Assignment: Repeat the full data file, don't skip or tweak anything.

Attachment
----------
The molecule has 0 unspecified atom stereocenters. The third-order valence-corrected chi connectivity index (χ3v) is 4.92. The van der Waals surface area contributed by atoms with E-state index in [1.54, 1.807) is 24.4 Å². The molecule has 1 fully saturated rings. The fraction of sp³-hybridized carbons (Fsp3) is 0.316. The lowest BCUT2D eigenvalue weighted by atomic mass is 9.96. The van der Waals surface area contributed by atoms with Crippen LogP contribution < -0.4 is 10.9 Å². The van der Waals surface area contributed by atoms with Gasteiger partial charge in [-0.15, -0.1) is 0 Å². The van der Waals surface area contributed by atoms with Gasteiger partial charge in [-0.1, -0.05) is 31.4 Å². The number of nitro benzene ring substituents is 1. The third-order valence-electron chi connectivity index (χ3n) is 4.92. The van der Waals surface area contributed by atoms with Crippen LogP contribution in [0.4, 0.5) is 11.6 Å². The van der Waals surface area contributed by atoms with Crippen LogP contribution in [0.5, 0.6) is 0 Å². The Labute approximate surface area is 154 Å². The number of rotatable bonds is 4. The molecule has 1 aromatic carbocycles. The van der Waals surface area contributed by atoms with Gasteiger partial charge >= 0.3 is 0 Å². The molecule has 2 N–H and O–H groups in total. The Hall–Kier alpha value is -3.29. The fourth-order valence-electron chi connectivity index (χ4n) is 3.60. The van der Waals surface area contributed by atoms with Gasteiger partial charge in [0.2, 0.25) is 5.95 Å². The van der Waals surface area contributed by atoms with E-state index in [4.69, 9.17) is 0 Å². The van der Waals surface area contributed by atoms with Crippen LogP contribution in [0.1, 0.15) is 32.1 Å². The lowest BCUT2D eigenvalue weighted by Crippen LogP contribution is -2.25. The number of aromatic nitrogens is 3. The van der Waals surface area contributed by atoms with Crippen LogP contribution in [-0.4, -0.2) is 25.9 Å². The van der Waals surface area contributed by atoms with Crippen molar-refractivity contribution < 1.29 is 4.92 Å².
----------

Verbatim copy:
The molecule has 0 unspecified atom stereocenters. The third-order valence-corrected chi connectivity index (χ3v) is 4.92. The van der Waals surface area contributed by atoms with E-state index in [1.54, 1.807) is 24.4 Å². The molecule has 1 fully saturated rings. The fraction of sp³-hybridized carbons (Fsp3) is 0.316. The lowest BCUT2D eigenvalue weighted by atomic mass is 9.96. The van der Waals surface area contributed by atoms with Crippen LogP contribution < -0.4 is 10.9 Å². The van der Waals surface area contributed by atoms with Gasteiger partial charge in [-0.15, -0.1) is 0 Å². The van der Waals surface area contributed by atoms with Gasteiger partial charge in [-0.1, -0.05) is 31.4 Å². The number of nitro benzene ring substituents is 1. The third-order valence-electron chi connectivity index (χ3n) is 4.92. The van der Waals surface area contributed by atoms with Crippen LogP contribution in [0.4, 0.5) is 11.6 Å². The van der Waals surface area contributed by atoms with Crippen LogP contribution in [0.5, 0.6) is 0 Å². The Labute approximate surface area is 154 Å². The number of rotatable bonds is 4. The molecule has 1 aromatic carbocycles. The van der Waals surface area contributed by atoms with Gasteiger partial charge >= 0.3 is 0 Å². The molecule has 2 N–H and O–H groups in total. The Hall–Kier alpha value is -3.29. The fourth-order valence-electron chi connectivity index (χ4n) is 3.60. The van der Waals surface area contributed by atoms with Gasteiger partial charge in [0.2, 0.25) is 5.95 Å². The van der Waals surface area contributed by atoms with E-state index in [4.69, 9.17) is 0 Å². The van der Waals surface area contributed by atoms with Crippen LogP contribution in [0.1, 0.15) is 32.1 Å². The lowest BCUT2D eigenvalue weighted by Crippen LogP contribution is -2.25. The number of aromatic nitrogens is 3. The van der Waals surface area contributed by atoms with Crippen LogP contribution in [-0.4, -0.2) is 25.9 Å². The van der Waals surface area contributed by atoms with Crippen molar-refractivity contribution < 1.29 is 4.92 Å².